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Story, transphobic, Verbal

HOLLA ON THE GO: transphobia

Boston university students verbally harassed me. I am a trans girl and they were making fun if my Halloween costume calling me, “he and him.” They said I looked like Gene Simmons of KISS.

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Story, Verbal

HOLLA ON THE GO: #walking

Walking down the street, two men shouted “You look good, baby!” at me.

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demonstration, Story, Verbal

Jessica’s story: “they still make me cry whenever I think of them”

I’m 27 now and these are few things that happened many years ago. One instance was more than 18 years ago and another happened about fourteen years ago. They’ve stuck with me and they still make me cry whenever I think of them.
The first instance happened on a Friday, I remember because my dad got paid that day and we (my mom, siblings, and I) were going to go grocery shopping at a shopping center a few minutes from our house. We were hungry so my mom took us to a McDonald’s in the shopping center and we sat in our car to eat before going into the grocery store. My mom was in the front seat and my sister and I were in the very back. A homeless man came up to our car and asked my mom for some money. She gave him some change and apologized saying that that was all that she had to give (we didn’t have very much money). He then angrily told her something in Spanish and my mom responded back to him and tried to roll up the window as fast as she could, but the homeless man threw the change at my mom before she could completely roll up the window. We were scared and my Mom was crying/upset. My mom then found the security guard that was supposed to be in front of the store and told him what happened and he said they called the police. We waited and waited in our car for what seemed like forever, but the police never came and we just went home. When we got home we told my dad and brothers what happened. I remember my sister and I telling them that we thought he asked our mom for some of our food before he threw the money. I now know what he said to my mom. She said that after she gave him the money and apologized he said, “then give me one of your daughters” I don’t remember when I found this out, but that incident still haunts/disgusts me to this day to the point where I will not go to that shopping center/area of the city anymore. It scared me so much that I won’t give homeless people money.The one time I gave someone a couple of dollars a few months ago, I had my brother give it to the man while I was in the car with the doors locked and the windows up.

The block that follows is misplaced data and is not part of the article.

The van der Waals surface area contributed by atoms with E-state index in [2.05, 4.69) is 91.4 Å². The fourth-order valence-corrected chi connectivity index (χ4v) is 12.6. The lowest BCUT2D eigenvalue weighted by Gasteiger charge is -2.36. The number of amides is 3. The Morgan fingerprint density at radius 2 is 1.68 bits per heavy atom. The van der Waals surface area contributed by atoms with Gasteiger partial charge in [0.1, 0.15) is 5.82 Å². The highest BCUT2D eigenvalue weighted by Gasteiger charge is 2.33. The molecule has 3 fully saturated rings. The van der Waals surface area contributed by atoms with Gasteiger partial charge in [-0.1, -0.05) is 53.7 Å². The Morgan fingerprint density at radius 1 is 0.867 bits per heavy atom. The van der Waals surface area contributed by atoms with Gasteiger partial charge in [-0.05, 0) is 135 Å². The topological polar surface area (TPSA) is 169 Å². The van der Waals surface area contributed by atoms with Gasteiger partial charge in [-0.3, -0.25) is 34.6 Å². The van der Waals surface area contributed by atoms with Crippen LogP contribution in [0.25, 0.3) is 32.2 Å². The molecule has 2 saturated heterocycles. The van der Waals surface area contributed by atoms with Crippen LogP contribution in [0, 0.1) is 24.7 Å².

The second time I was in junior high and walking home from school when it happened. I passed by an apartment building that was down the street from my house. The street was pretty lonely and there were construction workers on the roof that started saying things to me when I passed by. The word “chica” was used a lot in conjunction with the stupid “ch, ch” sound. I just ignored them and walked even faster then I was already walking just to get home as quickly as possible. I was to scared to tell my parents what happened at the time. I felt so disgusted and ashamed of what happened. Now I realize that I shouldn’t feel that way, those assholes should for acting the way they did.
Those things taught me that if something does happen, I’m going to do my damndest to fight back. Thank you for this site/movement and for listening.